Cultivating Better Nutrition: Can the Food Pyramid Help Translate Dietary Recommendations into Agricultural Goals?

Christian J. Peters, Gary W. Fick, Jennifer L. Wilkins

Research output: Contribution to journalArticlepeer-review

14 Scopus citations


An explicit goal of agricultural production should be good human nutrition. Concurrent trends of chronic disease and obesity in the developed world and energy and micronutrient deficiency in the developing world reflect in part an inadequate correspondence between food production and food needs. Cropland allocation is one leverage point for changing the current system so that food supplies better reflect nutritional requirements. However, most methods for assessing the adequacy of food supplies or agricultural output tend to focus only on calories. Fortunately, recent research by the USDA Economic Research Service (ERS) suggests that the Food Pyramid can serve as a basis for estimating how cropland should be allocated to meet nutritional needs. While the Food Pyramid has been subjected to a flurry of criticism in both the academic and the popular press, the methods employed by ERS allow for a whole-diet approach to food supply assessment and are useful irrespective of any future changes in Food Guide recommendations. Moreover, the current critique of the Pyramid completely ignores agricultural sustainability and questions of what kind of diets are possible for the food system to produce in the long term. For this reason, agricultural scientists must become engaged in the discussion of human nutrition to ensure that agroecological concerns are included in determining how to allocate land resources to nutritious ends.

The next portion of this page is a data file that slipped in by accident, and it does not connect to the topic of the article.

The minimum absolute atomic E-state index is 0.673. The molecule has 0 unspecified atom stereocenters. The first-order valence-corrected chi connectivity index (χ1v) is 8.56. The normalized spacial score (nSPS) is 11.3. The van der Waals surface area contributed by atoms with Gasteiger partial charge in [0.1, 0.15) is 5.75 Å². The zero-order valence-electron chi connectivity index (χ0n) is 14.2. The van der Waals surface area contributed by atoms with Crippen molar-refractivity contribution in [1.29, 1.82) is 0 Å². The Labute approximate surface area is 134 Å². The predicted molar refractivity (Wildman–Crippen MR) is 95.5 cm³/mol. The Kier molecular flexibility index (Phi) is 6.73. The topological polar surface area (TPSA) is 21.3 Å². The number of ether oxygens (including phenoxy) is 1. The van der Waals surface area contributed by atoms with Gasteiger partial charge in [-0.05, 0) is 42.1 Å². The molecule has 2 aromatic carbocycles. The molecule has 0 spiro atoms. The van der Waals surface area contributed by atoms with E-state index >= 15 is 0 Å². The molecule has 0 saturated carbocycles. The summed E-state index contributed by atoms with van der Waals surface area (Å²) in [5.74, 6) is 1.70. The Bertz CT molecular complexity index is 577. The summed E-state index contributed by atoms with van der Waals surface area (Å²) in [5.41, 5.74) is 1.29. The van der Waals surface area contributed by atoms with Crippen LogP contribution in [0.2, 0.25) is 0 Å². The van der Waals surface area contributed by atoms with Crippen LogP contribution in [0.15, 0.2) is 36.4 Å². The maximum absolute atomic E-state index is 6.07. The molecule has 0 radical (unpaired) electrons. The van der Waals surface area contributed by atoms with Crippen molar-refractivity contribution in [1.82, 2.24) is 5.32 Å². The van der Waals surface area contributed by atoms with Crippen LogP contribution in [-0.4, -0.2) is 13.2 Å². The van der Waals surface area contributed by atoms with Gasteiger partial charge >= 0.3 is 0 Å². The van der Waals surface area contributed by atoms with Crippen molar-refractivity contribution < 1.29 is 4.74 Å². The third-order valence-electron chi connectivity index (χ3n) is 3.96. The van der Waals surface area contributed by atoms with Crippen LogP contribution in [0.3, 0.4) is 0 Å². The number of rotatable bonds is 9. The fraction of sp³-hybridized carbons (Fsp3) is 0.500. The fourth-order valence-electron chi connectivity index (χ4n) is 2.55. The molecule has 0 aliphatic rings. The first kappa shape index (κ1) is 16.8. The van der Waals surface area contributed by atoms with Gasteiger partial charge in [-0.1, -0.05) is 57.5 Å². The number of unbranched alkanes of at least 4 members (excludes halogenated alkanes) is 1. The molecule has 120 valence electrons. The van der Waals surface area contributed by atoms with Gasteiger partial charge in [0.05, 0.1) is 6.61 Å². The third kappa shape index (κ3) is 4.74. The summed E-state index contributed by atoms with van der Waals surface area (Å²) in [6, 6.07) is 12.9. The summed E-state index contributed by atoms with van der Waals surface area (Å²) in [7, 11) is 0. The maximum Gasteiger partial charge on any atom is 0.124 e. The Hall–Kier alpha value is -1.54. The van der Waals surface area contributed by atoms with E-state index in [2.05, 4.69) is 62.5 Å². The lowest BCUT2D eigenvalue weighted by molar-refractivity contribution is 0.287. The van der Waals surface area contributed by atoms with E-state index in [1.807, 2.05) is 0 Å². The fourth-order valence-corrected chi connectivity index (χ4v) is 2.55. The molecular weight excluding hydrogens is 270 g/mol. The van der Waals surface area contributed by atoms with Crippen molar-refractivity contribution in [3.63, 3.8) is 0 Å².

Original languageEnglish (US)
Pages (from-to)1424-1431
Number of pages8
JournalAgronomy Journal
Issue number6
StatePublished - 2003

ASJC Scopus subject areas

  • Agronomy and Crop Science


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